The real problem with putting the issue in prime time is the variability in the subject. As was already said, some students had (and still have) good experiences on their journal. (From a decision-making standpoint, this could be a real obstacle: the people who will have to decide on this will be a biased sample of those who had successful and career-enhancing stints on law review–perhaps blinding them to the current reality and/or the underlying selection effect.) To their credit, some schools have just the right number of journal spots for their size class and other priorities. And some journals have worked out good training protocols in order to do a fairly impressive job of maintaining institutional knowledge even with their annual deck clearings. But I agree with the post that too many of these things are simply failing and that the failing is becoming systemic. Why won’t the Journal of Legal Education at least do a symposium on plausible alternatives/improvements, versions of the problem at various paradigm schools, etc.? Have they done such a thing? I haven’t seen come across my mailbox in the 10+ years I’ve been reading it. That would be a pretty fair step before someone like the ABA looks into it.

    I’ll say for my own two cents that, at Penn State, we finally decided to bite the bullet and wind down one of our secondary journals for the variety of reasons mentioned and we merged another of them into a faculty-edited start-up publication for a new school of international affairs. That shrunk membership on that one considerably. It was painful and stress-inducing for the crew of students involved; and it took away one apparent “opportunity” for some students in a recessionary economy. But the students eventually adapted; they found other opportunities; and ultimately it was the right move (especially now as we’re having to down-size our JD population to hold the line on the class we want to matriculate). Clinics, inter-mural moot courts, independent studies, externships, etc. all cost money (if not in cash, then in faculty time). Ramping these things up is going to either jack tuition up faster or come out of something else.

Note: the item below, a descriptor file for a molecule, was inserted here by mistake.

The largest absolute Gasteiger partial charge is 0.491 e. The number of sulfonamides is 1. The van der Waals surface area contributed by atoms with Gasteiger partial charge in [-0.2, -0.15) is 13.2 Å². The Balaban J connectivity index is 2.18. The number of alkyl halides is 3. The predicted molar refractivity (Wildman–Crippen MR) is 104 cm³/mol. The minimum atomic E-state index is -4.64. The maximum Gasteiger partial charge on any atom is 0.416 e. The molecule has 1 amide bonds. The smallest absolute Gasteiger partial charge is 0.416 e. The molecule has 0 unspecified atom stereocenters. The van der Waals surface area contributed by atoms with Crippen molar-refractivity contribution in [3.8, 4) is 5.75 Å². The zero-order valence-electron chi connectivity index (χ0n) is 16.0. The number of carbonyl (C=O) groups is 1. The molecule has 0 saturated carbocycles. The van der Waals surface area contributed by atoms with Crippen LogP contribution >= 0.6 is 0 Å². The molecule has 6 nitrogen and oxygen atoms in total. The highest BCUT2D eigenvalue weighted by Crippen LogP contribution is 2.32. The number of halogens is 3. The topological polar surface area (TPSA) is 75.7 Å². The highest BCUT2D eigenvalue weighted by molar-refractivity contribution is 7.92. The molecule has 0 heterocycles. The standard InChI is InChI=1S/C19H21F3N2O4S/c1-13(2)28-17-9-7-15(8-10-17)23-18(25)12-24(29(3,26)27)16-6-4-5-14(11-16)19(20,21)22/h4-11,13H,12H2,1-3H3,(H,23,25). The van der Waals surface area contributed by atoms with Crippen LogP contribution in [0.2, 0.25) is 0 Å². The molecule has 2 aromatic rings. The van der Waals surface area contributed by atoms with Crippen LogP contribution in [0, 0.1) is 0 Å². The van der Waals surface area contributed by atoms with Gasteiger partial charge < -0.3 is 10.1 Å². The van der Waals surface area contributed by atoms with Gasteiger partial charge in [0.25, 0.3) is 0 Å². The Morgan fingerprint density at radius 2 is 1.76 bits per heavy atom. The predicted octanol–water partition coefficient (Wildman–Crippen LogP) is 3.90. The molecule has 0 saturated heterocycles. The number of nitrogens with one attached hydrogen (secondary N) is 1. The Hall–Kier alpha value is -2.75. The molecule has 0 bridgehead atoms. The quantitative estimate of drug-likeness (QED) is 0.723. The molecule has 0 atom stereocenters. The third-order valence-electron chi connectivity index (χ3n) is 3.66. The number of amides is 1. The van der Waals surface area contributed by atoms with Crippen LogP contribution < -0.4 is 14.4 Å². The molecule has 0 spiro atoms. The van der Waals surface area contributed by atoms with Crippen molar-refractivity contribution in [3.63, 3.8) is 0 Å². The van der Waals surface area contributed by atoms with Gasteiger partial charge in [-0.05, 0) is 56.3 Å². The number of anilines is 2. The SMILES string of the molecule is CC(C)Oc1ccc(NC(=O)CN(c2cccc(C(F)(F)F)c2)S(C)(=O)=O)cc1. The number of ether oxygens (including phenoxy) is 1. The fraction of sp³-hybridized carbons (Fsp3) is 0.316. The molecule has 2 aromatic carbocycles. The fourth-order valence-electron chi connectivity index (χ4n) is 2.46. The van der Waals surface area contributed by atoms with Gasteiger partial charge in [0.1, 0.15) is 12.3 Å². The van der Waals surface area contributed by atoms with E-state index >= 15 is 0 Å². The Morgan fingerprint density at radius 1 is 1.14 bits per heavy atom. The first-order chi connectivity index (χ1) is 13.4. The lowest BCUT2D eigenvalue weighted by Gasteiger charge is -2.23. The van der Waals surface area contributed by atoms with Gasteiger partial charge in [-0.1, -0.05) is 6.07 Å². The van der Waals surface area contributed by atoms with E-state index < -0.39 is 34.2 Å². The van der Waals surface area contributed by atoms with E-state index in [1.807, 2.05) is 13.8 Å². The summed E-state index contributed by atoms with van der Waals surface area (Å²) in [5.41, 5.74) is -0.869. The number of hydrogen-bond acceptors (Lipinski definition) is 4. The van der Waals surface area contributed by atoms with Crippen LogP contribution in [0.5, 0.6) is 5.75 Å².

17. Miriam A. Cherry says: